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Exotic Astrophysical Channels for Black Hole Binary Formation

Friday, February 24, 2017
2:00 PM - 3:00 PM
Location: Cahill 370
Nicholas Stone, Postdoctoral Einstein Fellow, Columbia Astrophysics Laboratory, Columbia University

The detection of gravitational waves (GWs) by Advanced LIGO opens the door on a new era of physical and astronomical discovery.  A key astronomical question that can be answered by GW observations is the following: what process produces the majority of stellar mass black hole (BH) binaries in the universe?  The two traditionally considered processes have been evolution of isolated field binaries and dynamical assembly of binary systems in globular clusters.  However, the unexpected properties of GW150914 should motivate a careful consideration of alternative scenarios.

I will discuss two novel scenarios for binary BH assembly recently proposed by myself and collaborators.  First, wide binary BHs embedded in the accretion disks of active galactic nuclei (AGN) can be driven to merge through torques from circumbinary mini-disks.  Pre-existing BH binaries can be captured into AGN disks dissipatively, or they may form in situ in Toomre-unstable regions of an AGN disk.  While BH mergers in these gas-rich environments raise the tantalizing possibility of electromagnetic counterparts, strong AGN are sufficiently rare that the modest localization capabilities of GW detectors alone may be able to confirm or falsify the importance of this scenario with a sufficiently large BH binary sample.  Next, I will present work from an ongoing series of papers investigating the dynamical assembly of triple star systems due to binary-binary scattering in globular clusters.  The inner binary of a triple system may be driven to merger by the Kozai-Lidov effect, and in certain circumstances can reach the LIGO band with nontrivial eccentricity.  The rate of such mergers depends on the outcomes of the chaotic, non-hierarchical four-body problem, and we have developed a statistical mechanics formalism to describe the distributions of these outcomes.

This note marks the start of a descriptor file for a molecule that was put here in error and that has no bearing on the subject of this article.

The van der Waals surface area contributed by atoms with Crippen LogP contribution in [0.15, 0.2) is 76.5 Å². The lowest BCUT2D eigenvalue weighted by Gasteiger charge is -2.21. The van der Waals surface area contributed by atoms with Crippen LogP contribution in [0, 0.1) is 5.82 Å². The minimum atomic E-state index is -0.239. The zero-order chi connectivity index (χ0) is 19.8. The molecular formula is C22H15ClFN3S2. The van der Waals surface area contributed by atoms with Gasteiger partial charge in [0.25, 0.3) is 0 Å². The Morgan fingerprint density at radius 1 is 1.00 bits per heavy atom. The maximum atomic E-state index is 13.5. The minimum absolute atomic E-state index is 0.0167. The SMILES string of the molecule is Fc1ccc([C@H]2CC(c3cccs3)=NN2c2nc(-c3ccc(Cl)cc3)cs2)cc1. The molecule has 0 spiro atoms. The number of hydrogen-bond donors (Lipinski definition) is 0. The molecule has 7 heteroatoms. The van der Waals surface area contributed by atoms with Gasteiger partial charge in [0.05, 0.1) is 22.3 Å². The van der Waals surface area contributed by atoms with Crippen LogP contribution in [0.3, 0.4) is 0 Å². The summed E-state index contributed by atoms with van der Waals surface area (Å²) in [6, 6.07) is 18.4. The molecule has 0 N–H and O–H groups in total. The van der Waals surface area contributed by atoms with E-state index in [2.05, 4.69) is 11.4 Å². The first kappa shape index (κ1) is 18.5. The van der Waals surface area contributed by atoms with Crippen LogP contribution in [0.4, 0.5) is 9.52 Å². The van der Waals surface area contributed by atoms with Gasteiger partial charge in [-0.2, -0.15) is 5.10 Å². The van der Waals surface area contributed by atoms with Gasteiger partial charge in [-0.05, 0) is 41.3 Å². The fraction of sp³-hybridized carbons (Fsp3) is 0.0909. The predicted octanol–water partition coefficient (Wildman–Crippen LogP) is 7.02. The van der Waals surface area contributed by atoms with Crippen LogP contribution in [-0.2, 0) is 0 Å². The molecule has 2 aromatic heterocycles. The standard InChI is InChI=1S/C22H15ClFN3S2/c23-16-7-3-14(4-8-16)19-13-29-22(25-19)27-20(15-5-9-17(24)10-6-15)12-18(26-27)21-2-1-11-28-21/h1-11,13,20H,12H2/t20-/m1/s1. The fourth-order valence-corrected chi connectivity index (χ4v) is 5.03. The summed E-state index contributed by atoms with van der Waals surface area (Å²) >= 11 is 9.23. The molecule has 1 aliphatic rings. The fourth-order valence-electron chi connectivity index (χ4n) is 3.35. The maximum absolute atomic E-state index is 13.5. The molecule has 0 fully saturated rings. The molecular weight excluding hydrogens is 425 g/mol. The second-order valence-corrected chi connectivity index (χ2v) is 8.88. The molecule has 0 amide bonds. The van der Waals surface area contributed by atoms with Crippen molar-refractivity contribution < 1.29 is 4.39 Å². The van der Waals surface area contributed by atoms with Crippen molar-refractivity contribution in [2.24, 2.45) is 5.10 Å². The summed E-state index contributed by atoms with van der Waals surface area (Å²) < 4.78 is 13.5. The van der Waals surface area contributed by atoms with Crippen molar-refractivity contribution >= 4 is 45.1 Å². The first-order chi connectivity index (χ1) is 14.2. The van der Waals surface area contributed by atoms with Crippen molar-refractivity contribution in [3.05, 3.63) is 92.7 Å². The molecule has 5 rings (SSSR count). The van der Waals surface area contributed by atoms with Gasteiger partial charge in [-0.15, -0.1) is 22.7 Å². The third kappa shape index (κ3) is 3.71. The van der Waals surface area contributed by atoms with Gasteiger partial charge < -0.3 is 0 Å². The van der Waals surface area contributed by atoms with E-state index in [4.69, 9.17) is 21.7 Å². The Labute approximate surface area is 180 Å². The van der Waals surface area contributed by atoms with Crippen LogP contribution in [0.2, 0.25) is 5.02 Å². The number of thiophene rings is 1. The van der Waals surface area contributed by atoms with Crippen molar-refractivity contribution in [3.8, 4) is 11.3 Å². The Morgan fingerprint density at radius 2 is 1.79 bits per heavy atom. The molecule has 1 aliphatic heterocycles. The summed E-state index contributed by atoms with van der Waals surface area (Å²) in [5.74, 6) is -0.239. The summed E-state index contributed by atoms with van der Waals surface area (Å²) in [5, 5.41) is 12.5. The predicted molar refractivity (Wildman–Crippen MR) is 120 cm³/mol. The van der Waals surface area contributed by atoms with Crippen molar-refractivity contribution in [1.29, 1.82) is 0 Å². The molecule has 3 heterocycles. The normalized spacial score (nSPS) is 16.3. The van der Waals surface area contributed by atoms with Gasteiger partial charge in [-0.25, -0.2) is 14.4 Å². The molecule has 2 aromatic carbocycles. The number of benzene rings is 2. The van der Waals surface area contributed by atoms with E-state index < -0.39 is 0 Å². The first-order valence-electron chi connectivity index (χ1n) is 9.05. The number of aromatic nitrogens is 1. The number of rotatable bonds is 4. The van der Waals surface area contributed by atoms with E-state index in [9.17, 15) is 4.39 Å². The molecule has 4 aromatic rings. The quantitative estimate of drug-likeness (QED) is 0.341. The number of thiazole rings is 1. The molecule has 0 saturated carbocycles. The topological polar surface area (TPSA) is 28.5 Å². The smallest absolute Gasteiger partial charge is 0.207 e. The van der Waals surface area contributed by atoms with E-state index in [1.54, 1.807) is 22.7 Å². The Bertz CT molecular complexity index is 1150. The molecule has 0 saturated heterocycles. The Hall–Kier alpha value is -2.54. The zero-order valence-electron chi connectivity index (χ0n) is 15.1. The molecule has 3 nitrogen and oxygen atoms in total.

Series: TAPIR Seminar Series
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